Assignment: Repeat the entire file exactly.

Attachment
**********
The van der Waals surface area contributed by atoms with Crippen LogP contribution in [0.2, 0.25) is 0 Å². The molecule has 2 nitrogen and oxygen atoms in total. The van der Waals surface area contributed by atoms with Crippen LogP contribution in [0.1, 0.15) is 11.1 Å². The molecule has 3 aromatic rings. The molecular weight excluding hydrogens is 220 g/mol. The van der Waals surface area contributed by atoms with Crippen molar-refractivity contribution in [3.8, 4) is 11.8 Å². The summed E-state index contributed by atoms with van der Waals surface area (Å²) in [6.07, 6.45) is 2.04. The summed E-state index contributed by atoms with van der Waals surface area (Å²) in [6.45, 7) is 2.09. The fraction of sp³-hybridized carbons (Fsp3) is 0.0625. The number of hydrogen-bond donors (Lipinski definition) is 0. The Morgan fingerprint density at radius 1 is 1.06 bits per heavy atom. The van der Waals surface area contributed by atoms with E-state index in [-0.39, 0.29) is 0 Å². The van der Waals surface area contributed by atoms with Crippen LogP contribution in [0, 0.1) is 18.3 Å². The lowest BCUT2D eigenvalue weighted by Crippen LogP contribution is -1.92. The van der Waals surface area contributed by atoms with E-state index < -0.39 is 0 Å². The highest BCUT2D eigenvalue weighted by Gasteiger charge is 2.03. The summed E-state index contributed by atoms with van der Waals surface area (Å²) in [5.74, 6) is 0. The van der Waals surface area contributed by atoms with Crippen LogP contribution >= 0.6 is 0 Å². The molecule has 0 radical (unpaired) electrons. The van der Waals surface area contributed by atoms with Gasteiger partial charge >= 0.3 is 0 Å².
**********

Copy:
The van der Waals surface area contributed by atoms with Crippen LogP contribution in [0.2, 0.25) is 0 Å². The molecule has 2 nitrogen and oxygen atoms in total. The van der Waals surface area contributed by atoms with Crippen LogP contribution in [0.1, 0.15) is 11.1 Å². The molecule has 3 aromatic rings. The molecular weight excluding hydrogens is 220 g/mol. The van der Waals surface area contributed by atoms with Crippen molar-refractivity contribution in [3.8, 4) is 11.8 Å². The summed E-state index contributed by atoms with van der Waals surface area (Å²) in [6.07, 6.45) is 2.04. The summed E-state index contributed by atoms with van der Waals surface area (Å²) in [6.45, 7) is 2.09. The fraction of sp³-hybridized carbons (Fsp3) is 0.0625. The number of hydrogen-bond donors (Lipinski definition) is 0. The Morgan fingerprint density at radius 1 is 1.06 bits per heavy atom. The van der Waals surface area contributed by atoms with E-state index in [-0.39, 0.29) is 0 Å². The van der Waals surface area contributed by atoms with Crippen LogP contribution in [0, 0.1) is 18.3 Å². The lowest BCUT2D eigenvalue weighted by Crippen LogP contribution is -1.92. The van der Waals surface area contributed by atoms with E-state index < -0.39 is 0 Å². The highest BCUT2D eigenvalue weighted by Gasteiger charge is 2.03. The summed E-state index contributed by atoms with van der Waals surface area (Å²) in [5.74, 6) is 0. The van der Waals surface area contributed by atoms with Crippen LogP contribution >= 0.6 is 0 Å². The molecule has 0 radical (unpaired) electrons. The van der Waals surface area contributed by atoms with Gasteiger partial charge >= 0.3 is 0 Å².